The U.S. economy has been cratered less by the coronavirus than by the response to it—driven by the undemocratic idea that “science” should rule, even when much of the science and the data behind it remain in dispute.

We’re told in this plague year that politicians have no role—in essence, that the people have no real rights against consensus science, which can demand that we forfeit our liberties and suspend the Constitution. Political leaders, elected to exercise judgment on our behalf, must defer to doctors, because the viral threat is addressable only through medical expertise.

Yet since many liken fighting the coronavirus to war, we should remember that in war admirals and generals defer to civilian authority—to the president, as commander in chief, on matters of strategy and to Congress on matters of budget. This is not a design flaw but how a free people governs itself, even in a perilous crisis. It is how we bring the largest possible perspective to decision-making.

The demands of health-care experts are not greater than the demands of the economy, for a very simple reason: The health-care system is not separate from the economy but a crucial part of it. The health-care system saves lives; the economy provides everything we need to live. The damage being done to the economy—if sustained—could easily cost more lives world-wide than the coronavirus.

There are not, and never will be, scientific answers to all public problems. Scientific expertise and specialization inform good policy, but they should never be the final word. To navigate successfully between competing interests or competing calamities, between war and peace, and even between deadly pandemics and deadly economic depressions, we need politics—and politicians.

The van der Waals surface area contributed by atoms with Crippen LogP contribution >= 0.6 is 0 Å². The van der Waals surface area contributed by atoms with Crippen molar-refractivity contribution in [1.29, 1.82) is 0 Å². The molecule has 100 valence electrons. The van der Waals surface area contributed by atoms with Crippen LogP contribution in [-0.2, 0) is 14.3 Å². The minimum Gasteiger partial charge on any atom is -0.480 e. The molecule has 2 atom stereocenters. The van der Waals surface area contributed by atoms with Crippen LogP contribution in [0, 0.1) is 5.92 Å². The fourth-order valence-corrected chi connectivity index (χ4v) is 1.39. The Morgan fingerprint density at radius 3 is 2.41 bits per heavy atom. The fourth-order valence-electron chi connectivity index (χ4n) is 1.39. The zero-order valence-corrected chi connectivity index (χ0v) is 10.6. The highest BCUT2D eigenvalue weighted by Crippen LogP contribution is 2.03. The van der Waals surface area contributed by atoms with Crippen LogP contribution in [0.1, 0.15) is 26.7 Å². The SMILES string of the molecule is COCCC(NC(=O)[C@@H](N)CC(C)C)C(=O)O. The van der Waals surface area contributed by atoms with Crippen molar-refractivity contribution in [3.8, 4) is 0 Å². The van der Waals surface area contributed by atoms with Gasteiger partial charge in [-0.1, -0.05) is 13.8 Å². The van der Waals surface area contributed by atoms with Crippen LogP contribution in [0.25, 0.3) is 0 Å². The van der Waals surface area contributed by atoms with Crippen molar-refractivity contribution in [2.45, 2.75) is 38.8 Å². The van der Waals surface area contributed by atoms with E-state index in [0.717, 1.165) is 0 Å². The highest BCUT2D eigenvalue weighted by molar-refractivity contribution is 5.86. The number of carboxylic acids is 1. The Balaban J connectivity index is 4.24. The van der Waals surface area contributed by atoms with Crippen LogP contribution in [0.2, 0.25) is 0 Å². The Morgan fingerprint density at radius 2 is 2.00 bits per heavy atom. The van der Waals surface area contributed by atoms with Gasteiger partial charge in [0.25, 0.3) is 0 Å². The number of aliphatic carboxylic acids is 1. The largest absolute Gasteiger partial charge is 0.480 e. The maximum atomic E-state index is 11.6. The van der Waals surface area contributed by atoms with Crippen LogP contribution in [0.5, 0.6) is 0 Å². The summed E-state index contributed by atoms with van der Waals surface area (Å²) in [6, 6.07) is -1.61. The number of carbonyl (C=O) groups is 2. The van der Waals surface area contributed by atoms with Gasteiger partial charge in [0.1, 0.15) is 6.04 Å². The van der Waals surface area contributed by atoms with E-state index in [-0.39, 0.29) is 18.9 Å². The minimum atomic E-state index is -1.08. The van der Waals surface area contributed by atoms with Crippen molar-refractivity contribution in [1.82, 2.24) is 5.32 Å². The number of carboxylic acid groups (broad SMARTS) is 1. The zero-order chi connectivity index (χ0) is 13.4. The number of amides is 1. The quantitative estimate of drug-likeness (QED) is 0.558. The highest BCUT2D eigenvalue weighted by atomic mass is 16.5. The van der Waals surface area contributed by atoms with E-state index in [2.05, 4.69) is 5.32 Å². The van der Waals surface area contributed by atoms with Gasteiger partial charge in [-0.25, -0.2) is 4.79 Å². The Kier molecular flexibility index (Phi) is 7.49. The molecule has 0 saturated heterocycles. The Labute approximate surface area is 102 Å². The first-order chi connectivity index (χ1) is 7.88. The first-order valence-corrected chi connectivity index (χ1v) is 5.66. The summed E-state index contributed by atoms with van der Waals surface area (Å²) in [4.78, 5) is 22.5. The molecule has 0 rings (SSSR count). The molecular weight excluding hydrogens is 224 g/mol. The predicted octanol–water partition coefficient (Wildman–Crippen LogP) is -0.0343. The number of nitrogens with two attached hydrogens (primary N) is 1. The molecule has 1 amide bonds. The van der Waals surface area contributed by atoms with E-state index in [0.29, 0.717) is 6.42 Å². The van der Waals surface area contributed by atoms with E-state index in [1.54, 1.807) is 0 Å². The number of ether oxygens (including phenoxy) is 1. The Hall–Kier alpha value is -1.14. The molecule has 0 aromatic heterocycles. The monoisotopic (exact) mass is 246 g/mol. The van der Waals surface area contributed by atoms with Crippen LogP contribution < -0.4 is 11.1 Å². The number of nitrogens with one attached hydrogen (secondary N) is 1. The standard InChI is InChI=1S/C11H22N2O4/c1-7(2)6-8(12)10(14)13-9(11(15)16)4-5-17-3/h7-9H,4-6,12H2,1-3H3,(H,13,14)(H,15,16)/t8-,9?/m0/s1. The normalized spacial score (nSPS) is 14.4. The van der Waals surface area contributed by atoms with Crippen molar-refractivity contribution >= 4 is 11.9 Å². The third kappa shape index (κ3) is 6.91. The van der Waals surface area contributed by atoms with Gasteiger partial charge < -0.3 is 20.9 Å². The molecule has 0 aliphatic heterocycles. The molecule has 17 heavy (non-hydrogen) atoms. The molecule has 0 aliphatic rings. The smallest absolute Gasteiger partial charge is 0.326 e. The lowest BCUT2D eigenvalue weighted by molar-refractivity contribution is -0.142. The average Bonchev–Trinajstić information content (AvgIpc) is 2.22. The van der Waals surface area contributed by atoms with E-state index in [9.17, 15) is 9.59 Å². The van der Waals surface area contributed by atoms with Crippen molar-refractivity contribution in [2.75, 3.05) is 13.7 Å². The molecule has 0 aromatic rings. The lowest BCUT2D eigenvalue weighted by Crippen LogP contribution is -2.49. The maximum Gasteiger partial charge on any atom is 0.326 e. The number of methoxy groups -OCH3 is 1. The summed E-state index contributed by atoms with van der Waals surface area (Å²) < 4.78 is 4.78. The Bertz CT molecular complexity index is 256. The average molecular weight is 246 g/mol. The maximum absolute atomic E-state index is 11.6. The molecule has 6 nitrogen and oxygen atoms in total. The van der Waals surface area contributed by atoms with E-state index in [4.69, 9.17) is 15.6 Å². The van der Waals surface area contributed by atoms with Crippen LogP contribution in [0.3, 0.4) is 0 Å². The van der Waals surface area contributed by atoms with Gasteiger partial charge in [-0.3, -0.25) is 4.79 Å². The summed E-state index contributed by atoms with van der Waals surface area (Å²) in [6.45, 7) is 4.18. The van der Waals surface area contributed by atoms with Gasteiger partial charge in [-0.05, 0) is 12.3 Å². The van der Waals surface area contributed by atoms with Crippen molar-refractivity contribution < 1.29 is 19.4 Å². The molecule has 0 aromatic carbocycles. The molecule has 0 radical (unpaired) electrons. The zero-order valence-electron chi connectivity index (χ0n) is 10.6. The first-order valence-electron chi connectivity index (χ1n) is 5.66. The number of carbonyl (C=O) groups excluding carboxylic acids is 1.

The American system of government asserts these truths: that the people have an ineradicable right to govern themselves, that politics is how we exercise our free will, and that rather than reflexively deferring to experts, we should defer as much as possible to the principles of freedom and common sense.

Common sense says that if a disease threatens to kill millions of elderly people already afflicted by disease, those people should be sequestered and protected. But the rest of us should proceed with our work, taking prudent precautions, even if some of us die anyway. 

Anthony Fauci is undoubtedly a fine physician, but he is not in a position to cure what ails us. We are beset by more than a virus; we are beset by bad ideas about what government can and should do, and about who should be making crucial decisions.

It may be a hard truth for many to grant, especially because so many in the media hate the president with a fever that itself seems a contagion, but an optimistic, patriotic, practical-minded politician like Donald Trump, who over the past few years presided over a period of singular economic success, is exactly the man to provide the correct, if undoubtedly painful, cure for the current crisis. We may not envy him his decisions, but he is in the best position to make them. 

Mr. Gilder is author of “Life After Google: The Fall of Big Data and the Rise of the Blockchain Economy.”

Image Credit:

No comments:

Post a Comment

Thanks for your comment!